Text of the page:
And for us to be able to follow the Lord with all of our hearts and with all of our strength, it therefore requires us to make a profound change to ourselves, to our attitude and our way of life. To be a Christian requires us to follow Christ with all of our efforts, to be wholly converted to Him, and to be ready to follow Him each and every moment of our lives.

Are we willing to change our way of life, in order to suit what the Lord has asked us to do? Are we willing to embrace the teachings and the truth of Christ fully with our whole support? We have been called to bear our crosses in life and follow the Lord. So, are we ready to commit ourselves to the Lord? Let us all turn ourselves to be true and devout servants of Our God from now on, by deepening our relationship with Him through prayer and time spent in quality time with Him.

May the Lord continue to guide us through life, and may He empower each and every one of us to live faithfully, in each and every actions we take, and at every moments of our life. Amen.

Friday, 7 September 2018 : 22nd Week of Ordinary Time (Gospel Reading)

Liturgical Colour : Green

Luke 5 : 33-39

At that time, some people asked Jesus, “The disciples of John fast often and say long prayers, and so do the disciples of the Pharisees. Why is it, that Your disciples eat and drink?”

Then Jesus said to them, “You cannot make wedding guests fast while the Bridegroom is with them. But later, the Bridegroom will be taken from them; and they will fast in those days.”

Jesus also told them this parable : “No one tears a piece from a new coat to put it on an old one; otherwise the new coat will be torn, and the piece taken from the new coat will not match the old coat. No one puts new wine into old wine skins; otherwise the new wine will burst the skins and be spilt, and the skins will be destroyed as well.”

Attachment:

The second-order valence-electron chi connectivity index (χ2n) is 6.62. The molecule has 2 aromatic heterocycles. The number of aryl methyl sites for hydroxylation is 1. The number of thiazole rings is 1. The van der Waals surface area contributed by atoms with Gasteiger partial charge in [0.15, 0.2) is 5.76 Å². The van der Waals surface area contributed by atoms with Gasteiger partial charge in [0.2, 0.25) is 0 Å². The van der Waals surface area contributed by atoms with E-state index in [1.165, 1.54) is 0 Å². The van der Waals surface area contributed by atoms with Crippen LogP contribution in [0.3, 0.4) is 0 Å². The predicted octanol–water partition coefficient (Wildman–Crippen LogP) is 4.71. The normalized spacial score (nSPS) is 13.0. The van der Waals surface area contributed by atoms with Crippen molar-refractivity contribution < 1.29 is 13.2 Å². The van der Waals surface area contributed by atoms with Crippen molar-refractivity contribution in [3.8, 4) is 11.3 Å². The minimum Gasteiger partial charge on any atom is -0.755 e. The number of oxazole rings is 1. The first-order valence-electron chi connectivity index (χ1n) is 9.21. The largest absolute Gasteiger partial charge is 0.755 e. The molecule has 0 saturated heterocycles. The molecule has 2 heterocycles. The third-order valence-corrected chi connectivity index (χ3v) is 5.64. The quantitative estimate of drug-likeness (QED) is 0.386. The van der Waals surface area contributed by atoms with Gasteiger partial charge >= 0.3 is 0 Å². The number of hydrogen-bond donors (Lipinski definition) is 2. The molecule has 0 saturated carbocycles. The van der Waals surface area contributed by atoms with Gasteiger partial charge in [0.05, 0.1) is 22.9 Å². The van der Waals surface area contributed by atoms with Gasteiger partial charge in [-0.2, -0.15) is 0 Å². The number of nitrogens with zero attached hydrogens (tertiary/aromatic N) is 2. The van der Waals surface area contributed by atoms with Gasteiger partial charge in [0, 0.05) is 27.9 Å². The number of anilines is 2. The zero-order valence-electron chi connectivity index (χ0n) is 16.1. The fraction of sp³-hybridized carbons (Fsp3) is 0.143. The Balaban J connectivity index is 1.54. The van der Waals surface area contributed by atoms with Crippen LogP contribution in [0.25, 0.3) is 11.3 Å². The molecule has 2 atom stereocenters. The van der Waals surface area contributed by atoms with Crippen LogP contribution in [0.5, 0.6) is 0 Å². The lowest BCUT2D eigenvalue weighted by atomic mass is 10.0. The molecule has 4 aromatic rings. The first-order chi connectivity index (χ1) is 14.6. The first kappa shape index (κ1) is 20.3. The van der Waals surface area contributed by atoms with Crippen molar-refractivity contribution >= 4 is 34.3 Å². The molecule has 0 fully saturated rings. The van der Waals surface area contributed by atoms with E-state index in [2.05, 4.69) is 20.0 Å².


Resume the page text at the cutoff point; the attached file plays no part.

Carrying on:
“But new wine must be put into fresh skins. Yet, no one who has tasted old wine is eager to drink new wine, but says, ‘The old is good.’”

Friday, 7 September 2018 : 22nd Week of Ordinary Time (Psalm)

Liturgical Colour : Green

Psalm 36 : 3-4, 5-6, 27-28, 39-40

Trust in the Lord and do good, dwell in the land and live on it. Make the Lord your delight, and He will grant your heart’s desire.

Commit your way to the Lord; put your trust in Him and let Him act. Then will Your revenge come, beautiful as the dawn, and the justification of your cause, bright as the noonday sun.

Do good and shun evil, so that you will live secure forever. For YHVH loves justice and right, and never forsakes His faithful ones. The wicked, instead, will perish, and their bread will be cut off.

The Lord is the Salvation of the righteous; in time of distress, He is their refuge. The Lord helps them, and rescues them from the oppressor; He saves them for they sought shelter in Him.

Friday, 7 September 2018 : 22nd Week of Ordinary Time (First Reading)

Liturgical Colour : Green

1 Corinthians 4 : 1-5